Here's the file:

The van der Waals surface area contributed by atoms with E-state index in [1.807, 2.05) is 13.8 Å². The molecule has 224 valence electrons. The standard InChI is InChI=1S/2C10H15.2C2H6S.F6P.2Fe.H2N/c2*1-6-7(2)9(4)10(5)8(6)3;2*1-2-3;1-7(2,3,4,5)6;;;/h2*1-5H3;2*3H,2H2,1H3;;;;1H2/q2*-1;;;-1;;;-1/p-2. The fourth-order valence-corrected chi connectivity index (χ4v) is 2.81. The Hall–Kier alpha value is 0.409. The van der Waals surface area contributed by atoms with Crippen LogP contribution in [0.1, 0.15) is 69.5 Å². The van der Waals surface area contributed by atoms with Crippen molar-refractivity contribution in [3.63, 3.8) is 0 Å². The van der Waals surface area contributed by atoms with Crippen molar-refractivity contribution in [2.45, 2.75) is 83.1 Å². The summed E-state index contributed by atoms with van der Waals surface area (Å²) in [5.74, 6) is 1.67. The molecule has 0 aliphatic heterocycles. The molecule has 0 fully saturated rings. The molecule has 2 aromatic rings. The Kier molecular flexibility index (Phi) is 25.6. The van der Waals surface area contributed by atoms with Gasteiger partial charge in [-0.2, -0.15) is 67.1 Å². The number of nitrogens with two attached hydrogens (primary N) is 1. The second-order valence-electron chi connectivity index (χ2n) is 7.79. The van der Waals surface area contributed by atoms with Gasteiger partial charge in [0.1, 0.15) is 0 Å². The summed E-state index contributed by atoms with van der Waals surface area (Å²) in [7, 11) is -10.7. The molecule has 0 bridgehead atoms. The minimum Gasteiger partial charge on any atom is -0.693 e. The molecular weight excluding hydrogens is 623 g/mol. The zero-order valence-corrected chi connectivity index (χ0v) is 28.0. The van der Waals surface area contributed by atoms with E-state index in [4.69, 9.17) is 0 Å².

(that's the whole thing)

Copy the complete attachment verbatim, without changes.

The van der Waals surface area contributed by atoms with E-state index in [1.807, 2.05) is 13.8 Å². The molecule has 224 valence electrons. The standard InChI is InChI=1S/2C10H15.2C2H6S.F6P.2Fe.H2N/c2*1-6-7(2)9(4)10(5)8(6)3;2*1-2-3;1-7(2,3,4,5)6;;;/h2*1-5H3;2*3H,2H2,1H3;;;;1H2/q2*-1;;;-1;;;-1/p-2. The fourth-order valence-corrected chi connectivity index (χ4v) is 2.81. The Hall–Kier alpha value is 0.409. The van der Waals surface area contributed by atoms with Crippen LogP contribution in [0.1, 0.15) is 69.5 Å². The van der Waals surface area contributed by atoms with Crippen molar-refractivity contribution in [3.63, 3.8) is 0 Å². The van der Waals surface area contributed by atoms with Crippen molar-refractivity contribution in [2.45, 2.75) is 83.1 Å². The summed E-state index contributed by atoms with van der Waals surface area (Å²) in [5.74, 6) is 1.67. The molecule has 0 aliphatic heterocycles. The molecule has 0 fully saturated rings. The molecule has 2 aromatic rings. The Kier molecular flexibility index (Phi) is 25.6. The van der Waals surface area contributed by atoms with Gasteiger partial charge in [-0.2, -0.15) is 67.1 Å². The number of nitrogens with two attached hydrogens (primary N) is 1. The second-order valence-electron chi connectivity index (χ2n) is 7.79. The van der Waals surface area contributed by atoms with Gasteiger partial charge in [0.1, 0.15) is 0 Å². The summed E-state index contributed by atoms with van der Waals surface area (Å²) in [7, 11) is -10.7. The molecule has 0 bridgehead atoms. The minimum Gasteiger partial charge on any atom is -0.693 e. The molecular weight excluding hydrogens is 623 g/mol. The zero-order valence-corrected chi connectivity index (χ0v) is 28.0. The van der Waals surface area contributed by atoms with E-state index in [4.69, 9.17) is 0 Å².